AIBU to wonder why the UK doesn't have a culture of saving for kids' University?

(324 Posts)
windygallows Tue 05-Jul-16 21:15:26

I'm originally from North America where 'saving for College/University' is a big part of the culture, in fact it's quite normal for parents to take a college fund out just after baby is born. And understandably - University is really expensive in the US eg (tuition + living expenses of $30,000 pa).

I've had both my children in the UK (have lived here for 20 years) and do my best to put a bit of money into a college fund every month, even if its a stretch. When I mentioned this to a few friends they looked at me with amusement and asked 'why?' I've casually asked around if others are saving for college - some have put money aside but haven't specifically said it's for higher education. I haven't pried, just asked a few people so don't have a full picture.

However I'm finding it surprising that this isn't more of a concern for parents. In the UK University isn't 'free' anymore (eg. through grants), tuition is very pricey now, grants are rarely available, and student loans are shrinking. But it just seems like this hasn't been absorbed by many parents. Or maybe it has and I just don't know!

Before flaming me - I'm aware not everyone can afford to put money/savings away and I'm also aware that not everyone can or wants to go to University, so no need to debate that. I'm just questioning the seeming obliviousness to the dramatic change in the cost of University here.

AIBU?

usual Tue 05-Jul-16 21:17:49

You have given the reasons why not all parents save for their childrens university fees though.

TrollTheRespawnJeremy Tue 05-Jul-16 21:18:50

Tuition is free in Scotland, so it's not really a necessity there.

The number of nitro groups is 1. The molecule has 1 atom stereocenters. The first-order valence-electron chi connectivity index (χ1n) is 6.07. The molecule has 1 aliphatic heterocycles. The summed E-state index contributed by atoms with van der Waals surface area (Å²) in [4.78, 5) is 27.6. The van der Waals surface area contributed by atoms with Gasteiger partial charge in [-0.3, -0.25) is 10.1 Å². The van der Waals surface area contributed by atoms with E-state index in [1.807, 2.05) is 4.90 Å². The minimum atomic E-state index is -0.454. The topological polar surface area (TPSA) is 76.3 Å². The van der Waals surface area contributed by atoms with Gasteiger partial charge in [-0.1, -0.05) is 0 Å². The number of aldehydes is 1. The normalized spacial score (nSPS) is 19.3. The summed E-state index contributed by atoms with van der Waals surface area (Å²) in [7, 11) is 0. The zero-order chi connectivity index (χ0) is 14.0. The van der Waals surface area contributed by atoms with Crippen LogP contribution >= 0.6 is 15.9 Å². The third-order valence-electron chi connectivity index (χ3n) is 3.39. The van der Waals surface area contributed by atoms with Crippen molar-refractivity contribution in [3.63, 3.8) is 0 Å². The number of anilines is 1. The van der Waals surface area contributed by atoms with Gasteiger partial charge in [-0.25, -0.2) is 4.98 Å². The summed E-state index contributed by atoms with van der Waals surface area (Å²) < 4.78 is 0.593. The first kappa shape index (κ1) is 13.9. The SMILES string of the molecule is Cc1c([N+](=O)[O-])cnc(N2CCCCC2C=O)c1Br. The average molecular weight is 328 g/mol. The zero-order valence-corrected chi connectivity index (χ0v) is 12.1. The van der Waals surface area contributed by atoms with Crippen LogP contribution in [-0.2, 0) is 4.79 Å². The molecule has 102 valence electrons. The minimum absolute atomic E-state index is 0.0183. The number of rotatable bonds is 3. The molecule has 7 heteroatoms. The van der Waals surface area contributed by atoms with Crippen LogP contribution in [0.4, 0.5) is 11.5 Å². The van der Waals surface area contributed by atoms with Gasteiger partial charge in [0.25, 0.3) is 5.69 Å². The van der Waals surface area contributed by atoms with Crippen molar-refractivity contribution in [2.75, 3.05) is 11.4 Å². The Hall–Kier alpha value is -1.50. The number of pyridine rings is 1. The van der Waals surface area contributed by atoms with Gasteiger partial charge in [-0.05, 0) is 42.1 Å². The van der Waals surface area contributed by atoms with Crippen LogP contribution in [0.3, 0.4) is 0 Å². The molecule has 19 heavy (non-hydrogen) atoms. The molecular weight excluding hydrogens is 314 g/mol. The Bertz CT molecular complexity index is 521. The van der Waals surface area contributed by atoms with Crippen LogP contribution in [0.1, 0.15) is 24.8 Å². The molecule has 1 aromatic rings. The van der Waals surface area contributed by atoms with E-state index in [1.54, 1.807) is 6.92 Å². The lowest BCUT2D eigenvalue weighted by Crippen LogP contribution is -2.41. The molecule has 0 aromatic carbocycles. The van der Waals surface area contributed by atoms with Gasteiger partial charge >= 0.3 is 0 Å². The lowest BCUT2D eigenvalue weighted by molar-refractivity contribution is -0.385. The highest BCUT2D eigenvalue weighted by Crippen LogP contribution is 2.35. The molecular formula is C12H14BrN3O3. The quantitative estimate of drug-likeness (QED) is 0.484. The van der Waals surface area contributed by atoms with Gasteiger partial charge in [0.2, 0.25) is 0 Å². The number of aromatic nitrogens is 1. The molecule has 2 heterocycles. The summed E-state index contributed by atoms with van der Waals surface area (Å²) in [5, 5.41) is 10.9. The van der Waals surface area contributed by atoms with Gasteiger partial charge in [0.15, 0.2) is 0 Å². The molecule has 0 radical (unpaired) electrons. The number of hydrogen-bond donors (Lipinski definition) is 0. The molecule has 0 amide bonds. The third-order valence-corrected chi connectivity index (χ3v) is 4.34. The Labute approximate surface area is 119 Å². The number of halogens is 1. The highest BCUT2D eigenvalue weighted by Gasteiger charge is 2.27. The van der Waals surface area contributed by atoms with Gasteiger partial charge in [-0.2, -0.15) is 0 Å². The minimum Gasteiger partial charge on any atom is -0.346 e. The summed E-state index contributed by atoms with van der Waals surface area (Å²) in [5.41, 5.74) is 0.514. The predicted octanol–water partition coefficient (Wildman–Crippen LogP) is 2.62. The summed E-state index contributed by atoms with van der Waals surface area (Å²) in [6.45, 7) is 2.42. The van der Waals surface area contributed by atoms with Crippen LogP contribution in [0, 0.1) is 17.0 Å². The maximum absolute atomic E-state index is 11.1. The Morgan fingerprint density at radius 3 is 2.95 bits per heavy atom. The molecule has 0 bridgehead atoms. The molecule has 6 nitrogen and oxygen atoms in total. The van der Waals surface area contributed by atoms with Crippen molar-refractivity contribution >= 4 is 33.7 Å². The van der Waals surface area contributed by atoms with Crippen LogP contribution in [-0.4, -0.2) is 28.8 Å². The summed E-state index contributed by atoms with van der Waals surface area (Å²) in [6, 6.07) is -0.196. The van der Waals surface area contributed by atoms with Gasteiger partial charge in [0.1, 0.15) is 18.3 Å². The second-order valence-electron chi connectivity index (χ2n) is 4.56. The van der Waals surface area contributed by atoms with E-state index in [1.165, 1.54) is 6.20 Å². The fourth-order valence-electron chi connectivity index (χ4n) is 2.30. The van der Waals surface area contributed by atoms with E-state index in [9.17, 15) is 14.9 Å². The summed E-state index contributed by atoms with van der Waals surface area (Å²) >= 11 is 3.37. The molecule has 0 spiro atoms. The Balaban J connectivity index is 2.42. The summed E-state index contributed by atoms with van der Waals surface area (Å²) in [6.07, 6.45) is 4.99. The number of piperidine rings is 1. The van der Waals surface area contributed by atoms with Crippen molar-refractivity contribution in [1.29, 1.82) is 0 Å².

RE: England, I couldn't comment. I assume many do save up for it but the costs have escalated in years.

annandale Tue 05-Jul-16 21:20:35

To me the changes in cost still seem recent. I have a student loan myself from 9 years ago but it's fairly small.

It's really hard to see serious saving as a great idea with 1% interest rates at best.

cardibach Tue 05-Jul-16 21:21:20

Wales has reduced fees. A student loan us on very good terms - and most students will not pay it all back. Saving is a bit of a false economy.

Blue4ever Tue 05-Jul-16 21:21:40

I think it's quite simple really, don't look too deep. It's because it used to be free and paying huge amounts for it still hasn't sunk in yet. In the denial phase.

BossWitch Tue 05-Jul-16 21:22:04

I think an element of it is not knowing what will be going on in the future. I like to stick my head in the sand and imagine it m8ght be free again by the time DD gets there!

Jenijena Tue 05-Jul-16 21:22:25

Because the loans over here are essentially a graduate tax. But as no parent would vote for that the government dresses it up in loan language.

Banderchang Tue 05-Jul-16 21:22:55

I disagree: we save for DS for university, and many of our friends are saving for their kids' HE as well.

windygallows Tue 05-Jul-16 21:23:33

Troll - I know tuition is fee in Scotland (lived in Glasgow for many years) but what about living costs and all the fees associated with course work and general University life? They'll be huge costs for accommodation if a person leaves home to study.

maggiethemagpie Tue 05-Jul-16 21:23:33

I'm too busy paying off my own student loan, the mortgage and saving for my pension to put money aside for my kids education.

They'll be ok though, we have a flat in London they can live in and rent out the spare rooms to friends for £££ when they go to Uni (if they want)

Babyroobs Tue 05-Jul-16 21:23:54

Students going to University get loans which they pay back when they graduate and start earning above a certain amount. We have saved a few thousand pounds for each child although with 4 it isn't easy. Some parents i know have saved their child benefit since the child was born and thus saved a lot of money ( approx £1000 a year), but for others they need that money towards clothing etc. My eldest will probably go to Uni next year, he will get loans for his tuition fees and we will help as much as we can toward living costs.

windygallows Tue 05-Jul-16 21:24:06

Bander - interesting to hear that. I legitimately wanted to hear from others to see what they were doing (as would be too nosey to ask)!

HarryPottersMagicWand Tue 05-Jul-16 21:24:09

YABU. No one I know would ever be in a position to save for University for however many children they have. We tend to do things differently here, children put themselves through with loans and part time jobs, maybe an allowance from parents if they are able. It's not something we would ever be able to do so it isn't even on my radar. I don't see it as a parents responsibility to put their adult child through university.

AbbeyRoadCrossing Tue 05-Jul-16 21:24:18